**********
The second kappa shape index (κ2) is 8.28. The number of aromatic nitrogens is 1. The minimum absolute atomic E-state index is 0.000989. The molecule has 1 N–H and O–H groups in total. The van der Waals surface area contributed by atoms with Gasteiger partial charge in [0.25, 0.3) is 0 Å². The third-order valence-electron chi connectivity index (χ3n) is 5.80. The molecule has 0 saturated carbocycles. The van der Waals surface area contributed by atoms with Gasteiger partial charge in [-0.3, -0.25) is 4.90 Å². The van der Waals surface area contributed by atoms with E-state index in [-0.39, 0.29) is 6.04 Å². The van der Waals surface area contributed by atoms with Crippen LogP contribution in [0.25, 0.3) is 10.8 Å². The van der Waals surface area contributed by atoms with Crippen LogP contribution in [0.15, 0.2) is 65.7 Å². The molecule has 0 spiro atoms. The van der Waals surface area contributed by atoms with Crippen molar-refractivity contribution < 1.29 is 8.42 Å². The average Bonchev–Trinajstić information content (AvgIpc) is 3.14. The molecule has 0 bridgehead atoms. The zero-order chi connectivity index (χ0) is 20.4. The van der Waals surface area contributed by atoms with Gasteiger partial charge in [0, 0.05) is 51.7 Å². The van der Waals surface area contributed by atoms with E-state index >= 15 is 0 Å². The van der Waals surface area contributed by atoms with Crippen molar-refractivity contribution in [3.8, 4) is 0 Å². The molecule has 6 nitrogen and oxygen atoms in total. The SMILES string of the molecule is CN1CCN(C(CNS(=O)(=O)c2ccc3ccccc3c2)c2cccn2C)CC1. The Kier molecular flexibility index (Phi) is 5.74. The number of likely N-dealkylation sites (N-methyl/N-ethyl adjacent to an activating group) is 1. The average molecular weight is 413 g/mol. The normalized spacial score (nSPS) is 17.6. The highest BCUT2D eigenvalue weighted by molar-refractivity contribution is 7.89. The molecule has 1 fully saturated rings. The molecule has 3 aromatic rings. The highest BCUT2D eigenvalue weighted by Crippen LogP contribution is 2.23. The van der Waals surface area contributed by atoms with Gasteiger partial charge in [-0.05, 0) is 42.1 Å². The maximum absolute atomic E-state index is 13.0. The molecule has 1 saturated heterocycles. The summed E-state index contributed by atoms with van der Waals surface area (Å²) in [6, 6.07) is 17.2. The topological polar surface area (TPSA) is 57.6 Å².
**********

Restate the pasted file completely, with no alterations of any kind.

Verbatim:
The second kappa shape index (κ2) is 8.28. The number of aromatic nitrogens is 1. The minimum absolute atomic E-state index is 0.000989. The molecule has 1 N–H and O–H groups in total. The van der Waals surface area contributed by atoms with Gasteiger partial charge in [0.25, 0.3) is 0 Å². The third-order valence-electron chi connectivity index (χ3n) is 5.80. The molecule has 0 saturated carbocycles. The van der Waals surface area contributed by atoms with Gasteiger partial charge in [-0.3, -0.25) is 4.90 Å². The van der Waals surface area contributed by atoms with E-state index in [-0.39, 0.29) is 6.04 Å². The van der Waals surface area contributed by atoms with Crippen LogP contribution in [0.25, 0.3) is 10.8 Å². The van der Waals surface area contributed by atoms with Crippen LogP contribution in [0.15, 0.2) is 65.7 Å². The molecule has 0 spiro atoms. The van der Waals surface area contributed by atoms with Crippen molar-refractivity contribution < 1.29 is 8.42 Å². The average Bonchev–Trinajstić information content (AvgIpc) is 3.14. The molecule has 0 bridgehead atoms. The zero-order chi connectivity index (χ0) is 20.4. The van der Waals surface area contributed by atoms with Gasteiger partial charge in [0, 0.05) is 51.7 Å². The van der Waals surface area contributed by atoms with E-state index >= 15 is 0 Å². The van der Waals surface area contributed by atoms with Crippen molar-refractivity contribution in [3.8, 4) is 0 Å². The molecule has 6 nitrogen and oxygen atoms in total. The SMILES string of the molecule is CN1CCN(C(CNS(=O)(=O)c2ccc3ccccc3c2)c2cccn2C)CC1. The Kier molecular flexibility index (Phi) is 5.74. The number of likely N-dealkylation sites (N-methyl/N-ethyl adjacent to an activating group) is 1. The average molecular weight is 413 g/mol. The normalized spacial score (nSPS) is 17.6. The highest BCUT2D eigenvalue weighted by molar-refractivity contribution is 7.89. The molecule has 1 fully saturated rings. The molecule has 3 aromatic rings. The highest BCUT2D eigenvalue weighted by Crippen LogP contribution is 2.23. The van der Waals surface area contributed by atoms with Gasteiger partial charge in [-0.05, 0) is 42.1 Å². The maximum absolute atomic E-state index is 13.0. The molecule has 1 saturated heterocycles. The summed E-state index contributed by atoms with van der Waals surface area (Å²) in [6, 6.07) is 17.2. The topological polar surface area (TPSA) is 57.6 Å².